Parson is the only choreographer who nods to the Brecht-Weill Seven Deadly Sins, even though most of her music is by John Zorn. Molly Hickock sings a Weill song, and all five women (Hickock, Wisocky, Tymberly Canale, Kate Johnson, and Krissy Richmond) in Parson's terrifically bizarre and witty "Greed" spout German and squeaky Teutonic gibberish. Inhabiting what appears, via lights and Claudia Stephens's out-of-date dresses, to be a moldering mansion, they covet whatever interesting object they come upon (gloves! red shoes! Oh my God, a white umbrellaI must have it!).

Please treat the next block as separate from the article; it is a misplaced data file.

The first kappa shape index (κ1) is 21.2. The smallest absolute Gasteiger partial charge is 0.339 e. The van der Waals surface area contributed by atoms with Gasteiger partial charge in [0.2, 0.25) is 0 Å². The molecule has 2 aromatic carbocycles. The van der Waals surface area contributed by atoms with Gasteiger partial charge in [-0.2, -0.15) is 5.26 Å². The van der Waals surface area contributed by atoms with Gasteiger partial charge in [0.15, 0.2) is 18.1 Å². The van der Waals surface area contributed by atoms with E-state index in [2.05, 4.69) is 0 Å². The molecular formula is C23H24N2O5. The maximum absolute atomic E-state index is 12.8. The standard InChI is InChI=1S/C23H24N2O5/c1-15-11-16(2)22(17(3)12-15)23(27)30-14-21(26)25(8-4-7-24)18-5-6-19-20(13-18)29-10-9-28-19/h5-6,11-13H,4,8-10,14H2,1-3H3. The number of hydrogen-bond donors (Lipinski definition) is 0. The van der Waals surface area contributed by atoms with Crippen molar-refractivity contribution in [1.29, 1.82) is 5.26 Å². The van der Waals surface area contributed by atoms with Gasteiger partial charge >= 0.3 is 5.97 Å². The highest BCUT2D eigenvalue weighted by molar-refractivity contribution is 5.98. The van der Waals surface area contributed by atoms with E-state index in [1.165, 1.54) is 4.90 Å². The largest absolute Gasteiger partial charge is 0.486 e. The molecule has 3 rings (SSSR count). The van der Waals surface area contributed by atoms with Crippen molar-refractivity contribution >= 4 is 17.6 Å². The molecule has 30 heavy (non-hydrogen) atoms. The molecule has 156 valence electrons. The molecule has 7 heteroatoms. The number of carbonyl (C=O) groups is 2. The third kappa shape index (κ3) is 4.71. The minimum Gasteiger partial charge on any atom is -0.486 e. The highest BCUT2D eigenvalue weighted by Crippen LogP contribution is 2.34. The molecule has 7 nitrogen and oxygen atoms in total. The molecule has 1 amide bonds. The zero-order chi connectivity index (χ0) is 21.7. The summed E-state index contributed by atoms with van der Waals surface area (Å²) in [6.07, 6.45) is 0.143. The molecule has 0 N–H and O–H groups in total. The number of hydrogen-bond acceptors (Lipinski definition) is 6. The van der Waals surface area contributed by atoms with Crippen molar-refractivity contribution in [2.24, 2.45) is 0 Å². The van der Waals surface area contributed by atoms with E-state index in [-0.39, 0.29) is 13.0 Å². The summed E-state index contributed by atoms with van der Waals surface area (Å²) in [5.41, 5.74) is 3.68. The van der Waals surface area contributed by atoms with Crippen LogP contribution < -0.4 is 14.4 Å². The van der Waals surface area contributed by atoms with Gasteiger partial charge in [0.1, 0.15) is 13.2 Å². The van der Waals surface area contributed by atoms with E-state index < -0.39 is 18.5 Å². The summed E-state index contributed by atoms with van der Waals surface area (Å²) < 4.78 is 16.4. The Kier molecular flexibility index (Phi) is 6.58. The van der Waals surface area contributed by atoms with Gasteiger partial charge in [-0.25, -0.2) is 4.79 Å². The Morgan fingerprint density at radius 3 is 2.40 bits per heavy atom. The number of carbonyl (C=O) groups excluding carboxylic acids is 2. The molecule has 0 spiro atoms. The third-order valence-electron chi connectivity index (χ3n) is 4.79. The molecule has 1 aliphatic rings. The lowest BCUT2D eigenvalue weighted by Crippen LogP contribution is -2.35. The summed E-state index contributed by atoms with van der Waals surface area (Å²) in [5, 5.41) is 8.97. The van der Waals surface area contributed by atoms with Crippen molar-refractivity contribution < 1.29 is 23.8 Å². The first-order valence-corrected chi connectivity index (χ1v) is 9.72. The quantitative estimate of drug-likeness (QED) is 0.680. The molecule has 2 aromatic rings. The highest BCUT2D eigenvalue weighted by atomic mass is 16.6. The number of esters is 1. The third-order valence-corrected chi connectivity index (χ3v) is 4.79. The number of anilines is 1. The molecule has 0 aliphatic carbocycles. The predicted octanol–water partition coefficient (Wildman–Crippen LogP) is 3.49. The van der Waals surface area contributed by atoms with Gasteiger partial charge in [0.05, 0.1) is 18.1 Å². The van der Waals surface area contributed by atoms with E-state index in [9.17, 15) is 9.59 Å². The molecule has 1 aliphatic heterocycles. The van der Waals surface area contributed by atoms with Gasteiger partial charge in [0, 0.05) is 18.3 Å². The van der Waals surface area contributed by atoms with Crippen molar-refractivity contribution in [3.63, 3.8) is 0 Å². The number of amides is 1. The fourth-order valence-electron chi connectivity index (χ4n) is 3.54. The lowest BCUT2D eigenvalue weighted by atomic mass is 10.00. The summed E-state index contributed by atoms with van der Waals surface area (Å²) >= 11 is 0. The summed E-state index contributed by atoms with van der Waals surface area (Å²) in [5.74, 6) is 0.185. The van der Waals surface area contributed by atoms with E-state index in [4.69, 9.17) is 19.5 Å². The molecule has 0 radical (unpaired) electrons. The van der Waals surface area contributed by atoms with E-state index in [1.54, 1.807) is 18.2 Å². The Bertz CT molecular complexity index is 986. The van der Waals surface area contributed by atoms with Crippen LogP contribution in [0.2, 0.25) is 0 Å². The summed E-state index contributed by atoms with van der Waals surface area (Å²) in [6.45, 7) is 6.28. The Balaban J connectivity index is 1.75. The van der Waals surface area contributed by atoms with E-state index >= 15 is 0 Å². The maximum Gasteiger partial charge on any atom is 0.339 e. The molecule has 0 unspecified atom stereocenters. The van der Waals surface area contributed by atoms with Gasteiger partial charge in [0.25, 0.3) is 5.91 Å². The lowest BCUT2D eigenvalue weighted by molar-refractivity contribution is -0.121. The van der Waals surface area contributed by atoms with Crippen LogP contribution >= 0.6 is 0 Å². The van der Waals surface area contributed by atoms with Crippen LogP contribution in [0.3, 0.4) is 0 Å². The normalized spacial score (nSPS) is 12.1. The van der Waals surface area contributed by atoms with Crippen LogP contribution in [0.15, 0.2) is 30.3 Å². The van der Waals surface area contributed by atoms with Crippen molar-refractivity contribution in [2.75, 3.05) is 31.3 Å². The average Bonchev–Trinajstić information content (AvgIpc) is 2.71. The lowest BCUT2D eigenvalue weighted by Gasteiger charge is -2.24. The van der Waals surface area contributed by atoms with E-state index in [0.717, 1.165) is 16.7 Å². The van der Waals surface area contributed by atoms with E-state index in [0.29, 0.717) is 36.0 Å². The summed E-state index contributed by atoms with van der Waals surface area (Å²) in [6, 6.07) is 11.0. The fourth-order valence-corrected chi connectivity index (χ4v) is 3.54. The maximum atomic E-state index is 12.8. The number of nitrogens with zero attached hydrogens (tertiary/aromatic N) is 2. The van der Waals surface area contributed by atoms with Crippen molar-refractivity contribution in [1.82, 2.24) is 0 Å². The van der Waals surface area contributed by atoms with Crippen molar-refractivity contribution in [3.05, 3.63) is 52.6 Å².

Dorfman sees "Sloth" as purposeless activity that diverts people from their true work. Bishton and Paul Matteson compliment each other on their skill at doing nothing. (Hickock and Wisocky join them in this witty talking-dancing work.) Bishton, drawing music from cello suites by Bach and Britten, attempts to show "Envy" through formal patterns and shifting tensions that destroy the harmony of a circle. A pirouette competition escalates into sparring. Stephanie Liapis is ousted and squabbled over. "Envy," though full of interesting movement, doesn't seem fully shaped yet. Walker's "Anger" looks more like a display of aggressive pride and showy steps by Alexopoulos, La Fosse, Thomas, and Desmond Richardson; and La Fosse consigns Pride to the finale, a runway strut in which all, garbed in gold by Karl Lucifeld, get to parade their dream roles. A sin? Spiritual death? Hel-lo?